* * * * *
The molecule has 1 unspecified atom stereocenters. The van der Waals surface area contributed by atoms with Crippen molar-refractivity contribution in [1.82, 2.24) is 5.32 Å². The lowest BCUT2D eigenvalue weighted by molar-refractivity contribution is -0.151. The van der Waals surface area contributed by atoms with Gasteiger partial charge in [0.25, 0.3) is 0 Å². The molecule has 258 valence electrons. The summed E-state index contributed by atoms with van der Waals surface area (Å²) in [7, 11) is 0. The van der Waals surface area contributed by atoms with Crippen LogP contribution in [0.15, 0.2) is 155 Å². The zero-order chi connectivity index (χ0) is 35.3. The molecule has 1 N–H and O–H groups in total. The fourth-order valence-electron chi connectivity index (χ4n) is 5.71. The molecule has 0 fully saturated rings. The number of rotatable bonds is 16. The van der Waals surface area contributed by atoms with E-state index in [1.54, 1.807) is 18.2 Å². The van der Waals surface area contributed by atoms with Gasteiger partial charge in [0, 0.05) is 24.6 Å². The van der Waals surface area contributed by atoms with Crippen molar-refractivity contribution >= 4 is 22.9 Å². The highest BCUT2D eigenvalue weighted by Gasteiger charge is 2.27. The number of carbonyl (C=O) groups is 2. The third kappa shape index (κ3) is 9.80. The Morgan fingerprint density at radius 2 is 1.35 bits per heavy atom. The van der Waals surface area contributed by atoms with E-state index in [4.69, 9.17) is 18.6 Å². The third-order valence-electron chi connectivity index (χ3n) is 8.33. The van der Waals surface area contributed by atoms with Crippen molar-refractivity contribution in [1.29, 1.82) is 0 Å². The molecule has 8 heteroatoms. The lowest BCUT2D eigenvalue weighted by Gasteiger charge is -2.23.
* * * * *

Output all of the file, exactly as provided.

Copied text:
The molecule has 1 unspecified atom stereocenters. The van der Waals surface area contributed by atoms with Crippen molar-refractivity contribution in [1.82, 2.24) is 5.32 Å². The lowest BCUT2D eigenvalue weighted by molar-refractivity contribution is -0.151. The van der Waals surface area contributed by atoms with Gasteiger partial charge in [0.25, 0.3) is 0 Å². The molecule has 258 valence electrons. The summed E-state index contributed by atoms with van der Waals surface area (Å²) in [7, 11) is 0. The van der Waals surface area contributed by atoms with Crippen LogP contribution in [0.15, 0.2) is 155 Å². The zero-order chi connectivity index (χ0) is 35.3. The molecule has 1 N–H and O–H groups in total. The fourth-order valence-electron chi connectivity index (χ4n) is 5.71. The molecule has 0 fully saturated rings. The number of rotatable bonds is 16. The van der Waals surface area contributed by atoms with E-state index in [1.54, 1.807) is 18.2 Å². The van der Waals surface area contributed by atoms with Gasteiger partial charge in [0, 0.05) is 24.6 Å². The van der Waals surface area contributed by atoms with Crippen molar-refractivity contribution >= 4 is 22.9 Å². The highest BCUT2D eigenvalue weighted by Gasteiger charge is 2.27. The number of carbonyl (C=O) groups is 2. The third kappa shape index (κ3) is 9.80. The Morgan fingerprint density at radius 2 is 1.35 bits per heavy atom. The van der Waals surface area contributed by atoms with E-state index in [4.69, 9.17) is 18.6 Å². The third-order valence-electron chi connectivity index (χ3n) is 8.33. The van der Waals surface area contributed by atoms with Crippen molar-refractivity contribution in [1.29, 1.82) is 0 Å². The molecule has 8 heteroatoms. The lowest BCUT2D eigenvalue weighted by Gasteiger charge is -2.23.